# Session 5 Hash functions and digital signatures. Contents Hash functions – Definition – Requirements – Construction – Security – Applications 2/44.

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Session 5 Hash functions and digital signatures

Contents Hash functions – Definition – Requirements – Construction – Security – Applications 2/44

Contents Digital signatures – Definition – Digital signatures – procedure – Digital signature with RSA – Signing enciphered messages – Signing and hashing 3/44

Hash functions - definition Let k, n be positive integers A function f with n bit output and k bit key is called a hash function if 1. f is a deterministic function 2. f takes 2 inputs, the first is of arbitrary length and the second is of length k 3. f outputs a binary string of length n Formally: 4/44

Hash functions - definition The key k is assumed to be known/fixed, unlike in cipher systems If k is known/fixed, the hash function is unkeyed If k is secret the hash function is keyed k is known/fixed in most of the applications (e.g. digital signature schemes) k is kept secret in Message Authentication Codes (MACs) 5/44

Hash functions – security requirements In order to be useful for cryptographic applications, any hash function must satisfy at least 3 properties (3 “levels of security”) (1) 1.One-wayness (or preimage resistance): a hash function f is one-way if, for a random key k and an n -bit output string w, it is difficult for the attacker presented with k and w to find x such that f k (x )=w. 6/44

Hash functions – security requirements Security requirements (2) 2.Second preimage resistance (or weak collision resistance): a hash function f is second preimage resistant if it is difficult for an attacker presented with a random key k and a random input string x to find y  x such that f k (x )=f k (y ). 7/44

Hash functions – security requirements Security requirements (3): 3.(Strong) collision resistance: a hash function f is collision resistant if it is difficult for an attacker presented with a random key k to find x and y  x such that f k (x )=f k (y ). 8/44

Hash functions – security requirements The collision resistance implies the second preimage resistance. The second preimage resistance and one- wayness are incomparable – The properties do not follow from one another – Still, a hash function that would be one-way but not second preimage resistant would be quite artificial 9/44

Hash functions – security requirements In practice, collision resistance is the strongest security requirement of all the three requirements – the most difficult to satisfy – the easiest to breach Breaking the collision resistance property is the goal of most attacks on hash functions. 10/44

Hash functions – other requirements Certificational weakness – A good hash function should possess avalanche property changing a bit of input would approximately change a half of the output bits – No input bits can be reliably guessed based on the hash function’s local output (local one- wayness) – Failure to satisfy these (and some other) properties is called certificational weakness. 11/44

Hash functions – other requirements It is also required that a hash function is feasible to compute, given x (and k ). This is the reason why some theoretically strong constructions of hash functions are not used extensively in practice. 12/44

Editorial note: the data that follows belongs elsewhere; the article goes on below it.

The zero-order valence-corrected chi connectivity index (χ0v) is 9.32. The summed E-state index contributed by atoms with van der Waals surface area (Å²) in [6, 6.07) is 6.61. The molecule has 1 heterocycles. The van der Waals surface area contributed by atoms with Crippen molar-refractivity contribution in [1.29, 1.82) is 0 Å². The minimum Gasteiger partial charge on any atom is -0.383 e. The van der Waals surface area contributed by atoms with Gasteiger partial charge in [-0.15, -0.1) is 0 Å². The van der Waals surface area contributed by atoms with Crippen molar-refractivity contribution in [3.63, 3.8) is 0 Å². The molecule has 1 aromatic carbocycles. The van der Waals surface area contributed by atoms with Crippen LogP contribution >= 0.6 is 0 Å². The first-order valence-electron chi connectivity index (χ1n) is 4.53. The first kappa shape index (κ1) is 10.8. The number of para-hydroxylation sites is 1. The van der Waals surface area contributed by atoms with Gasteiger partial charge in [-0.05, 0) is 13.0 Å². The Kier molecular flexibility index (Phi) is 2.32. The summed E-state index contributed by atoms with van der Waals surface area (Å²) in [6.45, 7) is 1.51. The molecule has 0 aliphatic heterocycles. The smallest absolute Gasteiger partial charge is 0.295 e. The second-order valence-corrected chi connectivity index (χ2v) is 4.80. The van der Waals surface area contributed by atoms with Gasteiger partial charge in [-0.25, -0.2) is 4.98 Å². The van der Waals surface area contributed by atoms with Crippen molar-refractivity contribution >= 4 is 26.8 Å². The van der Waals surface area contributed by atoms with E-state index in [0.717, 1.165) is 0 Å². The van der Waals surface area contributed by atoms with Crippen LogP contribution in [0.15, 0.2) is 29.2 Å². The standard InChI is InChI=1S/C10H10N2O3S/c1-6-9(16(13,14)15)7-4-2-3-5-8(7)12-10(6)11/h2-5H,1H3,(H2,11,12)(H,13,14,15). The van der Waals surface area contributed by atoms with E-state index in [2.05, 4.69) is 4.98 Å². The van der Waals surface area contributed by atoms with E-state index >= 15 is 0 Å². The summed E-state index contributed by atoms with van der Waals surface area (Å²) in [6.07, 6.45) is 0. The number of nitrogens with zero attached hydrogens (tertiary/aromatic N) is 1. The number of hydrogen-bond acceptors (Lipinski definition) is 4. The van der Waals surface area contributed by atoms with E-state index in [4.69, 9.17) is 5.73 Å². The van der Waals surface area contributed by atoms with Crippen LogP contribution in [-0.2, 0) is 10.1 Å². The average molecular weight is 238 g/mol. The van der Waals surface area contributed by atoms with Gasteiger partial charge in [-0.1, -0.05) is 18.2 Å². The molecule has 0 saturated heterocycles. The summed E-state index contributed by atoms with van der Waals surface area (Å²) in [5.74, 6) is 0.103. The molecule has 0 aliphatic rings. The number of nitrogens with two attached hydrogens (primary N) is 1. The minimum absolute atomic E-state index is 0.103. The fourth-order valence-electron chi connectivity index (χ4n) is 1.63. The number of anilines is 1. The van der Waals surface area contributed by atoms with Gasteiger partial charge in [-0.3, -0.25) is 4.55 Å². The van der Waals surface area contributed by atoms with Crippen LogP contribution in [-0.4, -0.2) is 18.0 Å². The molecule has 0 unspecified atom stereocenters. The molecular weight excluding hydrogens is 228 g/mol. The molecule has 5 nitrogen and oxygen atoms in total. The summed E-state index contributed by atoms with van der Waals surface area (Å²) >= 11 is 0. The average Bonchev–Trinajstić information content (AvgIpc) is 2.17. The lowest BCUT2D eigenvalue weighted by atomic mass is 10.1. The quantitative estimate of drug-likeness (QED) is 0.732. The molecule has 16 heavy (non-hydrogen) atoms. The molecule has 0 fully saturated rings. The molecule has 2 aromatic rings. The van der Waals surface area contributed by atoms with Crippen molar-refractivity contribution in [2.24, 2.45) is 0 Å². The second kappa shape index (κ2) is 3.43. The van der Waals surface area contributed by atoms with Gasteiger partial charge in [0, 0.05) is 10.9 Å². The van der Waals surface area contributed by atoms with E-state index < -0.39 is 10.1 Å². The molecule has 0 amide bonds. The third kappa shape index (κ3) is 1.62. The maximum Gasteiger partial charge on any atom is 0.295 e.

Hash functions – other requirements Example: so called algebraic hash functions, based on the same difficult mathematical problems that are used in public key cryptography – Shamir’s function (factoring) – Chaum-vanHeijst-Pfitzmann’s function (discrete log) – Newer designs: VSH (factoring), LASH (lattice), Dakota (modular arithmetic and symmetric ciphers) 13/44

Hash functions - construction The Merkle-Damgård construction – A classical hash function design – Iterates a compression function – A compression function takes a fixed length input outputs a fixed length (shorter) output. 14/44

Hash functions - construction In practice, symmetric cipher systems are used as compression functions (usually block ciphers). Let g =(x,k ) be a block cipher, where x is the plaintext message, and k is the key. The length of the block x is n bits and the length of the key k is m bits, m >n. 15/44

Hash functions - construction The hash function f to be constructed – has the (theoretically) unlimited input length – has the output bit length n The input string to the hash function f is y. 16/44

Hash functions - construction Hash function iterations – Pad y such that the length of the padded input y ’ is the least possible multiple of m. – Let where y i  {0,1} m. – Let f 0 be a fixed initialization vector of length n (in bits). – Then, for i =1,..., r, f i =g (f i -1, ). – Finally, f =f r. 17/44

Hash functions - construction Remark: – The padding algorithm and f 0 depend on the particular hash function. Schematic of the Merkle-Damgård design 18/44

Hash functions - construction Advantages of using block ciphers as compression functions – Efficient, i.e. fast – Usually already implemented Disadvantage – Employing a strong block cipher in hash function design does not guarantee a good hash function. 19/44

Hash functions - construction Examples of Merkle-Damgård designs – The MD (Message Digest) family of hash functions (MD4, MD5), n =128. – The NIST SHA (Secure Hash Algorithm) family of hash functions (SHA-1 (n =160), SHA-2 (i.e. SHA-256, SHA-512)). They all use custom block cipher rounds. 20/44